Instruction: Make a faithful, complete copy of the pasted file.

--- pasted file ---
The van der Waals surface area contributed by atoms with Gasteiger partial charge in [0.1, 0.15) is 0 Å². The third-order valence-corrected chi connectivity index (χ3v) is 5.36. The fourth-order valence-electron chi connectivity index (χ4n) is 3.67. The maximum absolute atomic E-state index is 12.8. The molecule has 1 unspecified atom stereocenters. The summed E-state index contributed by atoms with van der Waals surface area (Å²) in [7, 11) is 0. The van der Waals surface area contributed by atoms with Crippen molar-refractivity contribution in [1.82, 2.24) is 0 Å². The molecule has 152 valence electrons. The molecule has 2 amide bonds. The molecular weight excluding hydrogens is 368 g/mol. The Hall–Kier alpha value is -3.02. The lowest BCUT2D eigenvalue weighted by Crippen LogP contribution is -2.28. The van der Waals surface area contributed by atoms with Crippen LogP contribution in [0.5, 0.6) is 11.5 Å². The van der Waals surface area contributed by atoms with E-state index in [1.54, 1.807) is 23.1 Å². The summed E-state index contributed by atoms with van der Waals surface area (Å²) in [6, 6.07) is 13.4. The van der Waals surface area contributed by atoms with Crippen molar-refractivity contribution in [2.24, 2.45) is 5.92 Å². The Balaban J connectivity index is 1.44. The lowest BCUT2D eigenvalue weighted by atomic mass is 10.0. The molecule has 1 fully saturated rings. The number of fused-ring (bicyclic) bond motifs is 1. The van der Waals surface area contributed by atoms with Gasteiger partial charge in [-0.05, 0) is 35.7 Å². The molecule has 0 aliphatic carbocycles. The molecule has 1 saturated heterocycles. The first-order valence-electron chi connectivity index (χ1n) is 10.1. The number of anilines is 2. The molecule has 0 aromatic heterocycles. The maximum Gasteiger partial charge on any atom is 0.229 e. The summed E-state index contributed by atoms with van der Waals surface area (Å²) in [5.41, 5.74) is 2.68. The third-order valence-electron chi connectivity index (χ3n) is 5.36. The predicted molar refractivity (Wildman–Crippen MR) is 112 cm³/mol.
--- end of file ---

The van der Waals surface area contributed by atoms with Gasteiger partial charge in [0.1, 0.15) is 0 Å². The third-order valence-corrected chi connectivity index (χ3v) is 5.36. The fourth-order valence-electron chi connectivity index (χ4n) is 3.67. The maximum absolute atomic E-state index is 12.8. The molecule has 1 unspecified atom stereocenters. The summed E-state index contributed by atoms with van der Waals surface area (Å²) in [7, 11) is 0. The van der Waals surface area contributed by atoms with Crippen molar-refractivity contribution in [1.82, 2.24) is 0 Å². The molecule has 152 valence electrons. The molecule has 2 amide bonds. The molecular weight excluding hydrogens is 368 g/mol. The Hall–Kier alpha value is -3.02. The lowest BCUT2D eigenvalue weighted by Crippen LogP contribution is -2.28. The van der Waals surface area contributed by atoms with Crippen LogP contribution in [0.5, 0.6) is 11.5 Å². The van der Waals surface area contributed by atoms with E-state index in [1.54, 1.807) is 23.1 Å². The summed E-state index contributed by atoms with van der Waals surface area (Å²) in [6, 6.07) is 13.4. The van der Waals surface area contributed by atoms with Crippen molar-refractivity contribution in [2.24, 2.45) is 5.92 Å². The Balaban J connectivity index is 1.44. The lowest BCUT2D eigenvalue weighted by atomic mass is 10.0. The molecule has 1 fully saturated rings. The number of fused-ring (bicyclic) bond motifs is 1. The van der Waals surface area contributed by atoms with Gasteiger partial charge in [-0.05, 0) is 35.7 Å². The molecule has 0 aliphatic carbocycles. The molecule has 1 saturated heterocycles. The first-order valence-electron chi connectivity index (χ1n) is 10.1. The number of anilines is 2. The molecule has 0 aromatic heterocycles. The maximum Gasteiger partial charge on any atom is 0.229 e. The summed E-state index contributed by atoms with van der Waals surface area (Å²) in [5.41, 5.74) is 2.68. The third-order valence-electron chi connectivity index (χ3n) is 5.36. The predicted molar refractivity (Wildman–Crippen MR) is 112 cm³/mol.